Sometimes, I get confused as I add more and more ideas and scenes in a plot, is there any way of arranging these?

  • Do you mean like a program that will allow you to add and rearrange scenes as you work on your novel? Commented Mar 13, 2011 at 4:32
  • @Ralph Gallagher maybe writing techniques may work too.
    – wyc
    Commented Mar 13, 2011 at 4:45

4 Answers 4


Buy a bunch of 3x5 cards and write plot elements on them, then organize them into a line or a tree or some other visual representation that makes sense to you. Play around with orders: put everything chronologically, then put it how you intend to tell it. When doing this, you can also decide what not to tell by removing cards and seeing if the action still makes sense. You can use highlighters to color-code different cards: either by character or by importance or by storyline, or whatever criteria you feel is necessary.

Keep in mind, not everything that happens needs to be known to the reader. It might make things easier to write if you can figure out how to decide what they won't see. Certainly make cards for every event that happens, but remember that just because you made a card does not mean you have to write about it in the story.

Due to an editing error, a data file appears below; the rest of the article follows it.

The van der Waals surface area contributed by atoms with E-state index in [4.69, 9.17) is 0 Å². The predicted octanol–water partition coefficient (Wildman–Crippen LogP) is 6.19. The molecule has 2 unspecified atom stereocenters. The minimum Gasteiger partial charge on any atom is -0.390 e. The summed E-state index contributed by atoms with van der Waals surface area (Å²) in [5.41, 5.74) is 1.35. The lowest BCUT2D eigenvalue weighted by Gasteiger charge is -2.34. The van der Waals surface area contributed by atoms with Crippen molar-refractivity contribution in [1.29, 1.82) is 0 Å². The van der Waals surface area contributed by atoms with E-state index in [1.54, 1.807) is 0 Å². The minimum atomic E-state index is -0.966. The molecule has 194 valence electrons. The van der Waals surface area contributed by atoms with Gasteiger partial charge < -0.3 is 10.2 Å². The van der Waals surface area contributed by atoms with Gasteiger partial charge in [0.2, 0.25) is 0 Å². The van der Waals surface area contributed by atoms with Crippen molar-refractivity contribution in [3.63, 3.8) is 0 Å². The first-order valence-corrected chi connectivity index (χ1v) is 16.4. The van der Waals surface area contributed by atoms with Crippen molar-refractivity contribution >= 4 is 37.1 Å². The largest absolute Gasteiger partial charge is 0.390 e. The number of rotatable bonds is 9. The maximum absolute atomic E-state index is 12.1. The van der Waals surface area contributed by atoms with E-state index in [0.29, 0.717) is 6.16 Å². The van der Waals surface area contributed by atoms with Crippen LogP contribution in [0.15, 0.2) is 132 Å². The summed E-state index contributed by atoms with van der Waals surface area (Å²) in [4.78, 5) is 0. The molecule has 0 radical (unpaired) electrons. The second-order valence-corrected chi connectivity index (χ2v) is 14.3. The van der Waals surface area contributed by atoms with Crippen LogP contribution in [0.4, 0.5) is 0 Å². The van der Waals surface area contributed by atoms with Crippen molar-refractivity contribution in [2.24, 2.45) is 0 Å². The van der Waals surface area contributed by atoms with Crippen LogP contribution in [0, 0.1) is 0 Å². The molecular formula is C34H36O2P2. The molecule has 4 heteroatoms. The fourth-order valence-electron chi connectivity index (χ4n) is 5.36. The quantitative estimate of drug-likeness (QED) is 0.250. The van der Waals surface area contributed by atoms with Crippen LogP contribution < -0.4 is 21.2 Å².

• Totally agree with this. I use Scrivener too, but sometimes it's nice to have it physically there (and a wall generally has much more real estate than a computer screen!). I admit, I'm probably biased because I have a few walls filled with index cards planning out my plot and the world, but it works.
    – Lexi
    Commented Aug 17, 2011 at 10:47

I highly recommend using Scrivener. It's an amazing Mac program that now has a Windows beta version. It takes Turnips' flash card idea and lets you do that in the program. You can also write the scenes and rearrange and add scenes as you need to.

  • beat me to it! :) Scrivener has a "cork board" screen which lets you move around virtual note cards so you can rearrange bits to your heart's content. You can write each chapter, section, or scene as an individual document and rearrange them. Commented Mar 13, 2011 at 16:26

You could try using a simple spreadsheet. Use the rows to represent characters or events and the columns to represent time frames or locations. You can put each of the elements into place to get a visual representation of your story flow. This will not only help you to develop a consistent timeline, but also to make sure that you don't have any characters showing up in two locations at the same time.


I've used various methods. Right now I'm using the "Windows" based POST-IT notes and have created a "story board" using their memoboard. I also copy the data to a flash drive to use on others PCs.

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